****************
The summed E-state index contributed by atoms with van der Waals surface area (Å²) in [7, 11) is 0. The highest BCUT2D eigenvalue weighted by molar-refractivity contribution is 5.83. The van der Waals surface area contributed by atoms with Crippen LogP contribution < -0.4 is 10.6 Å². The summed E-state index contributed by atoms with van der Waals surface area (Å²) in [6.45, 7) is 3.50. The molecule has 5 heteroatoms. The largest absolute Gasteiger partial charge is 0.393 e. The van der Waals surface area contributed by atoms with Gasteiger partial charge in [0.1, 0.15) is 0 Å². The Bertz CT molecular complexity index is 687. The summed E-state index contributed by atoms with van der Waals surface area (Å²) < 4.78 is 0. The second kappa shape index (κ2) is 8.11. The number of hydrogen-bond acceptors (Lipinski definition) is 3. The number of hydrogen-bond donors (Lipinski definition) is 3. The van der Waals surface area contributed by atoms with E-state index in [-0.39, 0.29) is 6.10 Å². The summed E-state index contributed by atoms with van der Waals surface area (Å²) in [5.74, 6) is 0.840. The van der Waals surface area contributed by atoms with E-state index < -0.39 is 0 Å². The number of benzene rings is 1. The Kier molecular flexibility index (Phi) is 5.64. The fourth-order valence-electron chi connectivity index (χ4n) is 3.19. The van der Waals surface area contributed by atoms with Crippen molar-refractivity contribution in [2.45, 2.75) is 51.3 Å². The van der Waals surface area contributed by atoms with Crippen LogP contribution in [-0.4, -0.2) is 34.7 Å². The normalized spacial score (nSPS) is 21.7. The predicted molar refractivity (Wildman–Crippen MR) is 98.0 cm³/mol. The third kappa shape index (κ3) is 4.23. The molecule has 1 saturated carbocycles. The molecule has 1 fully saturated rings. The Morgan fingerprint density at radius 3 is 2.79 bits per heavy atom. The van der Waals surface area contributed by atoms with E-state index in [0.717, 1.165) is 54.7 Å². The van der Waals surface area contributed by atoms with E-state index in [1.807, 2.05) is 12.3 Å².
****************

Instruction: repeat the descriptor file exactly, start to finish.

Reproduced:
The summed E-state index contributed by atoms with van der Waals surface area (Å²) in [7, 11) is 0. The highest BCUT2D eigenvalue weighted by molar-refractivity contribution is 5.83. The van der Waals surface area contributed by atoms with Crippen LogP contribution < -0.4 is 10.6 Å². The summed E-state index contributed by atoms with van der Waals surface area (Å²) in [6.45, 7) is 3.50. The molecule has 5 heteroatoms. The largest absolute Gasteiger partial charge is 0.393 e. The van der Waals surface area contributed by atoms with Gasteiger partial charge in [0.1, 0.15) is 0 Å². The Bertz CT molecular complexity index is 687. The summed E-state index contributed by atoms with van der Waals surface area (Å²) < 4.78 is 0. The second kappa shape index (κ2) is 8.11. The number of hydrogen-bond acceptors (Lipinski definition) is 3. The number of hydrogen-bond donors (Lipinski definition) is 3. The van der Waals surface area contributed by atoms with E-state index in [-0.39, 0.29) is 6.10 Å². The summed E-state index contributed by atoms with van der Waals surface area (Å²) in [5.74, 6) is 0.840. The van der Waals surface area contributed by atoms with E-state index < -0.39 is 0 Å². The number of benzene rings is 1. The Kier molecular flexibility index (Phi) is 5.64. The fourth-order valence-electron chi connectivity index (χ4n) is 3.19. The van der Waals surface area contributed by atoms with Crippen molar-refractivity contribution in [2.45, 2.75) is 51.3 Å². The van der Waals surface area contributed by atoms with Crippen LogP contribution in [-0.4, -0.2) is 34.7 Å². The normalized spacial score (nSPS) is 21.7. The predicted molar refractivity (Wildman–Crippen MR) is 98.0 cm³/mol. The third kappa shape index (κ3) is 4.23. The molecule has 1 saturated carbocycles. The molecule has 1 fully saturated rings. The Morgan fingerprint density at radius 3 is 2.79 bits per heavy atom. The van der Waals surface area contributed by atoms with E-state index in [0.717, 1.165) is 54.7 Å². The van der Waals surface area contributed by atoms with E-state index in [1.807, 2.05) is 12.3 Å².